Resuscitation dogmalysis

Here are the references to ‘Resuscitation Dogmalysis’ (more to follow)
Dogma: “Adult patients are best intubated in the sniffing position”
Lysis: They’re not. Humans – adult or child or infant or newborn – are best intubated with the external auditory meatus aligned horizontally to the suprasternal notch. In your ‘standard’ 70 kg adult that might be sniffing with one pillow, but make that assumption and direct laryngoscopy, and bag-mask ventilation for that matter, will be more difficult than it needs to be.
See Levitan’s explanation and references from the AirwayCam site
Dogma: “He doesn’t need intubating, he’s got a gag reflex”
Lysis: Gag reflex was absent in 37% of healthy subjects;12 patients with a gag reflex were significantly obtunded Lancet, 1(8271), 565.
Videofluoroscopy of neurological patients: No association between an absent gag reflex and aspiration
Clin Otolaryngol Allied Sci. 1993 Aug;18(4):303-7
Dogma: “You can’t / shouldn’t do surgical airways in kids”
Lysis: Clinical experience is so rare animal model studies are the best we have to go on, and needle crikes have a high failure rate (40%) and high incidence of perforation of posterior wall (42%). Note in infants the cricothyroid membrance is often too small for a tube so a tracheotomy may need to be done with cutting of the anterior part of a tracheal ring to make space. It will bleed and losing control of the trachea is possible, which should be prevented by gaining purchase on the trachea using sutures or a surgical towel clip. After short training 97% success was achieved in one study using a surgical, as opposed to needle, technique.
See Transtracheal airways in kids
Dogma: “In maternal cardiac arrest, the baby must be delivered within 5 minutes”
Lysis: Earlier is better, but later is still appropriate, in fact most of the reported survivors were delivered after this timeframe: median delivery time in neonatal survivors 10 mins (range 1-47) , maternal survivors 9 mins (range 1-37).
See Perimortem Caesarean Delivery: Late is Better than Not
Dogma: “Acidosis causes cardiovascular depression”
Lysis: Myocardial contractility is affected by intracellular acidosis. Extracellular acidosis (which is measured on a blood gas) may have some protective effects by increasing intracellular sodium ions and intracellular calcium. The overall effect of a low serum pH may depend on the relative balance of these protective ion movements and intracellular acidosis. One should certainly not assume a low pH is a cause of shock, but rather the cause of the shock may also be causing a low pH.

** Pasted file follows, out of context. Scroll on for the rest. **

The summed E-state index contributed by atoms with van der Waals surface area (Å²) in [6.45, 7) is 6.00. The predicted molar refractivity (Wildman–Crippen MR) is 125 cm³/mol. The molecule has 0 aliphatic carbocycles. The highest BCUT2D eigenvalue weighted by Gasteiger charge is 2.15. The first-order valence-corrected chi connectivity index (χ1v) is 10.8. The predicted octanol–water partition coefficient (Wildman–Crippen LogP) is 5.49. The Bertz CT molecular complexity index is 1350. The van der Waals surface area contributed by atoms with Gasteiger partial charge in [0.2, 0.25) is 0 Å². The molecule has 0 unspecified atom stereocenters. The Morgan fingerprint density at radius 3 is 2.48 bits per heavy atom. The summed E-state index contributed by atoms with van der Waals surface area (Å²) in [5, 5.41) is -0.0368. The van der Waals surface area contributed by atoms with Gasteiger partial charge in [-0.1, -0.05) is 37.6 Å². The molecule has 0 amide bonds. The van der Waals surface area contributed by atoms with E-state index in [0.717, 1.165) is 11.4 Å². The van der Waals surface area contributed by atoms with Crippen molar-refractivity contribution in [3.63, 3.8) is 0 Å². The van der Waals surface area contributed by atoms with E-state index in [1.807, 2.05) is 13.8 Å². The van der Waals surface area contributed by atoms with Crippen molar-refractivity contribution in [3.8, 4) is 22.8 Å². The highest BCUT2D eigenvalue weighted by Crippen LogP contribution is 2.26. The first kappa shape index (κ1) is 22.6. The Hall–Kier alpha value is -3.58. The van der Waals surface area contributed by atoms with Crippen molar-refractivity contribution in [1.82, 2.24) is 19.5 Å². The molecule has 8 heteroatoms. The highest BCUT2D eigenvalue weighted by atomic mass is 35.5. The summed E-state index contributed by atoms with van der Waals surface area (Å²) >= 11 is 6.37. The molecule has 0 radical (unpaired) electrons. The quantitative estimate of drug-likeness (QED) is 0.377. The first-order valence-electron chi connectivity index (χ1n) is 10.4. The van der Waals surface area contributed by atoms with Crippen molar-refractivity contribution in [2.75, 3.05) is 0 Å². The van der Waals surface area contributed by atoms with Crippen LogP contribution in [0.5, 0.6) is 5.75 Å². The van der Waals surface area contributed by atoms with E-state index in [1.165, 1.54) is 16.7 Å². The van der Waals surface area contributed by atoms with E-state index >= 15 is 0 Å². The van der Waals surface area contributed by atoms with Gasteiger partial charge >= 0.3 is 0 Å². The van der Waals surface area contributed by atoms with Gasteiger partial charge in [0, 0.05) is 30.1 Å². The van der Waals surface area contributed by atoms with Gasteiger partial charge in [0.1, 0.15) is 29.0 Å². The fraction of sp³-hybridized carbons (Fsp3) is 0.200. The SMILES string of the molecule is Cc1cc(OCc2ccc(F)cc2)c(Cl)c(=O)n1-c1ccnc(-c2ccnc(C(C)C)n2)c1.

J Physiol. Nov 1989; 418: 163–187
Dogma: “Vasoactives have to be infused through a central line”
Lysis: They are risky if they extravasate, but studies from ICU and retrieval settings show it can be done safely. Central route is preferable, but this should not delay haemodynamic resuscitation. You can start the norepinephrine peripherally though a good proximal line, with someone regularly checking it, and then put in the central line in less hurried circumstances.
ICU setting, and what to do if they extravasate from EMCrit
Retrieval setting
Dogma: “In COPD, if you intubate you’ll never get them off the ventilator”
Lysis: Breen’s study – A total of 74 patients were admitted to the ICU with acute respiratory failure due to COPD during the study period. Mean forced expiratory volume in 1 second (FEV1) was 0.74 (0.34) l. Eighty five per cent of the group underwent invasive mechanical ventilation for a median of 2 days (range 1–17). The median duration of stay in the ICU was 3 days (range 2–17). Survival to hospital discharge was 79.7%
Thorax. Jan 2002; 57(1): 29–33
Wildman study – of the 832 patients recruited, 517 (62%) survived to 180 days. Of the survivors, 421 (81%) responded to a questionnaire. Of the respondents, 73% considered their quality of life to be the same as or better than it had been in the stable period before they were admitted, and 96% would choose similar treatment again
Thorax. 2009 Feb;64(2):128-32

Resuscitation Medicine from Dr Cliff Reid